Posted 15 May 2006 - 09:38 PM
Also re:underline, some browsers like camino override the underline, so I set all a attributes to text-decoration:underline - for any mac users out there or other with substantial mac community sites it might be worth adding to your css.
Personally I am really getting back to the whole grass roots of the internet, simple sites that follow convention, why? Because they are simply more effective. (Plus my design skills leave a little to be desired - to say the least).
Retro is cool, as long as it's not blinking at me (like those damn clickable smiles, lol). I have also found that on slick sites that are pretty on the eye, page views are less because people are too busy admiring and forget what they are doing. Of course it all depends on the industry and what your competing against. But give me a mom and pop style site anyday.
It's a shame the only people that really care about the design are usually the clients, people using the site, usually couldn't care less as long as everything's there and simple, easy to use and cheap. Of cource there are exceptions, some big ticket items for instance.
It's very easy to loose the message with too much design.
Posted 15 May 2006 - 10:03 PM
Every extra element distracts the visitor from the content and the intent to find something useful.
In this sense, anything other than 'blue, underlined' makes a visitor think 'Why is this so?', 'Is this really a link?', etc.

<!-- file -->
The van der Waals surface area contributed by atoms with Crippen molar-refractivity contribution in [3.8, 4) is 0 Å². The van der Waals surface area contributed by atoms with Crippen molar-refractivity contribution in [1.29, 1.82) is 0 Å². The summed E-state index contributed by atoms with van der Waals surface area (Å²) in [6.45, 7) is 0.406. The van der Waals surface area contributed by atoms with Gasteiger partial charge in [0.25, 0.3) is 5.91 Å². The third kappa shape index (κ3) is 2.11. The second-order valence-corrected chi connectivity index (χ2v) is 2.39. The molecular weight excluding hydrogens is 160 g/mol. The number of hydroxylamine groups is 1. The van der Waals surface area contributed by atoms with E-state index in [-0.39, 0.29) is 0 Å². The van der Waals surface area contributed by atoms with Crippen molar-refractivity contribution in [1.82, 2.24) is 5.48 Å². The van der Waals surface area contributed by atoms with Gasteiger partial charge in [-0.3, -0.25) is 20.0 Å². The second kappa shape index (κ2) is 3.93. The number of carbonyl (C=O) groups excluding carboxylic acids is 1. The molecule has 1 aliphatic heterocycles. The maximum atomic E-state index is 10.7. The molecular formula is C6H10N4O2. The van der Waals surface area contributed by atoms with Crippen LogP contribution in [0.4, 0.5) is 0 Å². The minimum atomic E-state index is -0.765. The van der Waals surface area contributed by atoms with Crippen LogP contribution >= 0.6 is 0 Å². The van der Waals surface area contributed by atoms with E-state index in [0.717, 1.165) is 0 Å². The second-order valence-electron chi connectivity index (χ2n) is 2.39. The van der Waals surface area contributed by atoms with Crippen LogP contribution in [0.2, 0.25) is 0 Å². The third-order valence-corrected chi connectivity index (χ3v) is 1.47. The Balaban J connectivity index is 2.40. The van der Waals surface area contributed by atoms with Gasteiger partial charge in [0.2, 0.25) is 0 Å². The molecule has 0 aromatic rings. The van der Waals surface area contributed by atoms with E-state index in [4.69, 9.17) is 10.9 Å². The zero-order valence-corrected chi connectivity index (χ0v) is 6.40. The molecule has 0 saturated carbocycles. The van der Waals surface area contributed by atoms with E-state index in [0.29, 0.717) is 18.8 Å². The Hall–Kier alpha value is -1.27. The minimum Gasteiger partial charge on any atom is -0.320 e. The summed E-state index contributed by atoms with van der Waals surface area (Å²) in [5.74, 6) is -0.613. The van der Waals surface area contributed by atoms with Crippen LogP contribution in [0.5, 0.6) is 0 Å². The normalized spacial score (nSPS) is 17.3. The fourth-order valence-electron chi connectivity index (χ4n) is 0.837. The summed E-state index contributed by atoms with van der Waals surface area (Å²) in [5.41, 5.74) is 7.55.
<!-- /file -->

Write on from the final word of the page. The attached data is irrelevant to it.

Edited by A.N.Onym, 15 May 2006 - 10:04 PM.
Posted 16 May 2006 - 10:03 AM
For some markets, plain blue links will seem too unexciting and bland. Perhaps even too 'safe' and boring. Adrain makes himself a prime example of the type of customer who will be better engaged (and thus more likely converted) by a website that pushes design foremost.
For some groups, it even pays to slip in the odd "Easter Egg" link, by deliberately making one or two links harder to spot. It can catch the attention, and be remembered, and that's good.
However, for a general audience, or for even less techie than average groups, I will always prefer to have instantly recognizable links where they matter.
If you force most people to think too hard about using your site, the thing they will think about is how much easier it is to use other sites.
Posted 17 May 2006 - 05:36 AM
Blue and underlined for those links within the main content and the navigation styled otherwise?
I'm not too fussed what you do with your links - as long as they are sufficiently differentiated from the rest of the page I'm happy.
But it was interesting to read the Dan Thies report...
Going to tweak my CSS and see what happens (and such is the joy of CSS - two lines of code and the whole site is updated).
Posted 17 May 2006 - 05:57 AM
However, I suspect that even if navigation has blue and underlined links (at least secondary navigation), it should increase click-throughs. It shouldn't look much appealing, though.
Posted 17 May 2006 - 07:07 AM
Or are we going to nod sagely and leave then they are because 'that's they way I like 'em'?
Posted 17 May 2006 - 07:36 AM
It largely depends on the site audience and the site.
As I have more or less come to a final decision for my site, I am going to nod sagely and say 'That's the way I like em' - but those are not standard blue colored links, too
0 user(s) are reading this topic
0 members, 0 guests, 0 anonymous users